Blazons & Genealogy Notes
2) Jordan – (co. Dorset). Az. semée of crosses crosslet a lion ramp. or.
3) Jordan – (Giles Jordan, of Loughborough, co. Leicester, arms from his tomb; d. 1415). Quarterly, 1st and 4th, ar. three mullets gu., Jordan; 2nd and 3rd, sa. a chev. or, betw. three garbs ar.
4) Jordan – (co. Somerset, and Chittern Whistley, co. Wilts, 1604). Az. a lion ramp. betw. eight crosses crosslet fitchée or, a chief of the second (another, the lion charged with a crescent gu.). Crest—A mount or, over it a scroll with this motto, Percussa resurgo. Another Crest—A football ppr.
5) Jordan – (Catwick and Charlwood, co. Surrey). Three coats and crests. First, temp. Edward I., viz., az. semée of crosses crosslet, a lion ramp. or. Crest—A lion sejant or, sustaining a cross crosslet fitchée: this crest was granted 1629.
6) Jordan – (Catwick and Charlwood, co. Surrey). Second, sa. an eagle betw. two bendleti ar. on a chief or, three almond leaves vert. Crest—An almond tree ppr. fructed or.
7) Jordan – (Catwick and Charlwood, co. Surrey). Third, sa. an eagle displ. in bend betw. two cotises ar. a chief or. Crest—A demi lion or, issuant, resting on the sinister foot, and holding in the dexter an eagle’s head erased sa. Note.—This alteration in the arms and crest by grant 2 June, 1631.
8) Jordan – (Mountfield, co. Sussex). Sa. an eagle displ. in bend betw. two cotises ar. a sinister canton or. Crest—A lion sejant or, holding in his dexter foot an eagle’s head erased sa.
9) Jordan – (Pigeonsford, co. Cardigan). Gu. a lion ramp. betw. eight cross crosslets fitchée or, a chief of the second.
10) Jordan – (co. Wilts). Per pale az. and or, a chev. betw. three lozenges all counterchanged, on a chief gu. three martlets of the second.
11) Jordan – (co. Lancaster). Az. a cinquefoil erm. betw. three serpents nowed or, a border engr. of the second. Crest—A crescent or, issuing therefrom a plume of five feathers az. entwined by a serpent gold. Motto—Arte non vi.
12) Jordan – (co. Worcester). Gu. a fess betw. three lions’ heads erased ar.
13) Jordan – or Jerdon – (co. Worcester). Gu. a fret or, charged with three mullets sa.
14) Jordan – (Aldridge, co. Stafford; monument in the church). Sa. an eagle displ. betw. two cotises ar.
15) Jordan – Ar. a cross patonce betw. four martlets gu. (another, az. nine lozenges, three, three, and three; another, ar. three mullets gu.). Crest—A martlet with wings displ. gu.
16) Jordan – (Fun. Ent. Ulster’s Office, 1634, Christopher Jordan, of Dublin). Ar. on a fess sa. a mullet of the field, in chief issuant from the fess two demi lions ramp. gu.
17) Jordan – (Rosleven Castle, co. Mayo). Gu. a lion ramp. betw. three cross crosslets or. Motto—Percussus resurgo.
18) Jordayne – (London). Ar. on a fesse betw. three towers triple-towered gu. a lion pass. guard. or. Crest—On a chapeau gu. turned up erm. a hawk or, inside of the wings of the second.
19) Jordayne – (co. Somerset). Sa. an eagle displ. in bend betw. two cotises ar. on a chief or, three oak leaves vert (another, three escallops).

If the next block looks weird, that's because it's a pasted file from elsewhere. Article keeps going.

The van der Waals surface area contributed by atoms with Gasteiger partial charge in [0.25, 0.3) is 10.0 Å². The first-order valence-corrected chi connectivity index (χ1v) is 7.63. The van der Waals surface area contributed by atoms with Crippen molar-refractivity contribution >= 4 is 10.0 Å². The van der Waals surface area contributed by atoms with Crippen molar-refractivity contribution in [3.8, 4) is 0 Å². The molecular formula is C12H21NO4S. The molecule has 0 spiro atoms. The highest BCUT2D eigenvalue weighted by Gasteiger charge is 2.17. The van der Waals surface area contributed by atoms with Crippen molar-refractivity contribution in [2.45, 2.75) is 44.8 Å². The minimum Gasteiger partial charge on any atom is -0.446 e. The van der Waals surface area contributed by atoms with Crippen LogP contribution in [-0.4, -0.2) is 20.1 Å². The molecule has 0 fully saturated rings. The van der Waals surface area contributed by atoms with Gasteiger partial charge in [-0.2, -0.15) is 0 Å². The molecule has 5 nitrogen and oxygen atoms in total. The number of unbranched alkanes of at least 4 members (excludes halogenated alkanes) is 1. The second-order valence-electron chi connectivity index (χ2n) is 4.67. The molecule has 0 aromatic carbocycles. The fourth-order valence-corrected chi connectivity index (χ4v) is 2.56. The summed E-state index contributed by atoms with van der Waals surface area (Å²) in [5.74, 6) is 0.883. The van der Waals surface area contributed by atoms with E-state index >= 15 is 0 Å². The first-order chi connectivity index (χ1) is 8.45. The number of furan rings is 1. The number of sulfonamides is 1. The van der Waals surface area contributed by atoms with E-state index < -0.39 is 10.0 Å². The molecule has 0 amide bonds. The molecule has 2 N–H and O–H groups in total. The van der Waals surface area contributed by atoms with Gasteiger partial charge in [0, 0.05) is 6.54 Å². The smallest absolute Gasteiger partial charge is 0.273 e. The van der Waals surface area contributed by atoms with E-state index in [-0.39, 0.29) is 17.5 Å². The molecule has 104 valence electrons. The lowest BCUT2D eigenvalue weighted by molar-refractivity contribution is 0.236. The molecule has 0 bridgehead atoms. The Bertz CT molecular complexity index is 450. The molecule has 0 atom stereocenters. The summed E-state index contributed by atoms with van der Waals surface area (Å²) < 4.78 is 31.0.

20) Jorden – (Welynton, co. Salop). Ar. a chev. betw. three greyhounds courant gu. Crest—A demi talbot gu.
21) Jorden – (Edward Jorden, Esq., of Priors Lee, co. Salop, Sheriff of the co., 1720). Sa. an eagle displ. in bend ar. betw. two cotises or, in the sinister chief quarter a canton of the third.
22) Jordan – Silésie – (An., 17 janv. 1816) – D’argent à la fasce d’azur ch d’une flèche du champ en fasce et acc de trois étoiles d’or rangées en chef Casque couronné Cimier une flèche d’argent posée en pal la pointe en bas entre un vol de l’aigle de Prusse Lambrequin d’argent et d’azur Supports deux lions regardants d’or. English: Argent a fess azure charged with an arrow of the field fesswise and accompanied by three etoiles or arranged in chief Crowned with a helmet Crest: an arrow argent placed palewise the base downwards between a pair of wings of an eagle of Prussia Mantling: argent and azure Supporters two lions reguardant or.
23) Jordan – Silésie – (An., 26 juillet 1862) – D’argent à la fasce d’azur ch d’une flèche d’argent posée en fasce et acc en chef de trois étoiles rangées du second Cimier une flèche d’argent posée en pal la pointe en bas entre un vol d’azur Lambrequin d’argent et d’azur Supports deux lions regardants d’or lampassés de gueules Devise NE CEDE SED CONTRA. English: Argent a fess azure charged with an arrow argent placed fesswise and accompanied by in chief three etoiles arranged as of the second Crest: an arrow argent placed palewise the base downwards between a pair of wings azure Mantling: argent and azure Supporters two lions reguardant or langued gules Motto: NE CEDE SED CONTRA.
24) Jordan – Ratisbonne – D’azur à la bande ondée d’argent acc de deux étoiles d’or Cimier un vol à l’antique aux armes de l’écu. English: Azure a bend undy argent accompanied by two etoiles or Crest: a pair of wings ancient with the arms of of the shield.
25) Jordan – Prusse – D’argent à trois cors de chasse de gueules liés virolés enguichés et pavillonnés d’or posés en pairle Casque couronné Cimier deux proboscides d’argent et de gueules. English: Argent three hunting horns gules tied [banded] bands [encircling the horn] rimmed with metal and the opening (of the horn) or placed en pall Crowned with a helmet Crest: two proboscides argent and gules.